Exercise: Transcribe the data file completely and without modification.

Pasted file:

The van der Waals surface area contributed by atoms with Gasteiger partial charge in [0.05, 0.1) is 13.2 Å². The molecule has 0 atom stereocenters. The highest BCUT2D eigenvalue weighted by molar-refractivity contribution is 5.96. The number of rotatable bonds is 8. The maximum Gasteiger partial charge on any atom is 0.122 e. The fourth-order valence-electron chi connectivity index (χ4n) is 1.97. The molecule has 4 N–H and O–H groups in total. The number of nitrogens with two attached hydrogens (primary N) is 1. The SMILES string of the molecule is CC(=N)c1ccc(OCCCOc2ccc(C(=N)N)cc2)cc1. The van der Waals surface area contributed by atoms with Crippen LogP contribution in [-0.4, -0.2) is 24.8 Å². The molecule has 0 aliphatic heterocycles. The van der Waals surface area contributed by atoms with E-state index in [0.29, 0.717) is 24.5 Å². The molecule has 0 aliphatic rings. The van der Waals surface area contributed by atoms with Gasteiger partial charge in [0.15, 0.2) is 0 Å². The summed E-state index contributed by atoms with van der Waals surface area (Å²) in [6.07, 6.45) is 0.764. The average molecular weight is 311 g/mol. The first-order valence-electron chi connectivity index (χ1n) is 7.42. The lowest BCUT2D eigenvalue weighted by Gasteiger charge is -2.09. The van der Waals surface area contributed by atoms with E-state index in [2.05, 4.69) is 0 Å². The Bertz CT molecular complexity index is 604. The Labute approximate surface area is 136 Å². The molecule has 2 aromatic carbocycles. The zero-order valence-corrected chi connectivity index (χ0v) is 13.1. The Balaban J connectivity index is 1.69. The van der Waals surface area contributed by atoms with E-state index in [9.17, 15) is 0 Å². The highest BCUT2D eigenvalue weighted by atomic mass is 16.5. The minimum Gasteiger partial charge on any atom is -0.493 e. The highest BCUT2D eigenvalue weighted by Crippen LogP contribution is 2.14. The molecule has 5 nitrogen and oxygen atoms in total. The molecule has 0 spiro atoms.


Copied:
The van der Waals surface area contributed by atoms with Gasteiger partial charge in [0.05, 0.1) is 13.2 Å². The molecule has 0 atom stereocenters. The highest BCUT2D eigenvalue weighted by molar-refractivity contribution is 5.96. The number of rotatable bonds is 8. The maximum Gasteiger partial charge on any atom is 0.122 e. The fourth-order valence-electron chi connectivity index (χ4n) is 1.97. The molecule has 4 N–H and O–H groups in total. The number of nitrogens with two attached hydrogens (primary N) is 1. The SMILES string of the molecule is CC(=N)c1ccc(OCCCOc2ccc(C(=N)N)cc2)cc1. The van der Waals surface area contributed by atoms with Crippen LogP contribution in [-0.4, -0.2) is 24.8 Å². The molecule has 0 aliphatic heterocycles. The van der Waals surface area contributed by atoms with E-state index in [0.29, 0.717) is 24.5 Å². The molecule has 0 aliphatic rings. The van der Waals surface area contributed by atoms with Gasteiger partial charge in [0.15, 0.2) is 0 Å². The summed E-state index contributed by atoms with van der Waals surface area (Å²) in [6.07, 6.45) is 0.764. The average molecular weight is 311 g/mol. The first-order valence-electron chi connectivity index (χ1n) is 7.42. The lowest BCUT2D eigenvalue weighted by Gasteiger charge is -2.09. The van der Waals surface area contributed by atoms with E-state index in [2.05, 4.69) is 0 Å². The Bertz CT molecular complexity index is 604. The Labute approximate surface area is 136 Å². The molecule has 2 aromatic carbocycles. The zero-order valence-corrected chi connectivity index (χ0v) is 13.1. The Balaban J connectivity index is 1.69. The van der Waals surface area contributed by atoms with E-state index in [9.17, 15) is 0 Å². The highest BCUT2D eigenvalue weighted by atomic mass is 16.5. The minimum Gasteiger partial charge on any atom is -0.493 e. The highest BCUT2D eigenvalue weighted by Crippen LogP contribution is 2.14. The molecule has 5 nitrogen and oxygen atoms in total. The molecule has 0 spiro atoms.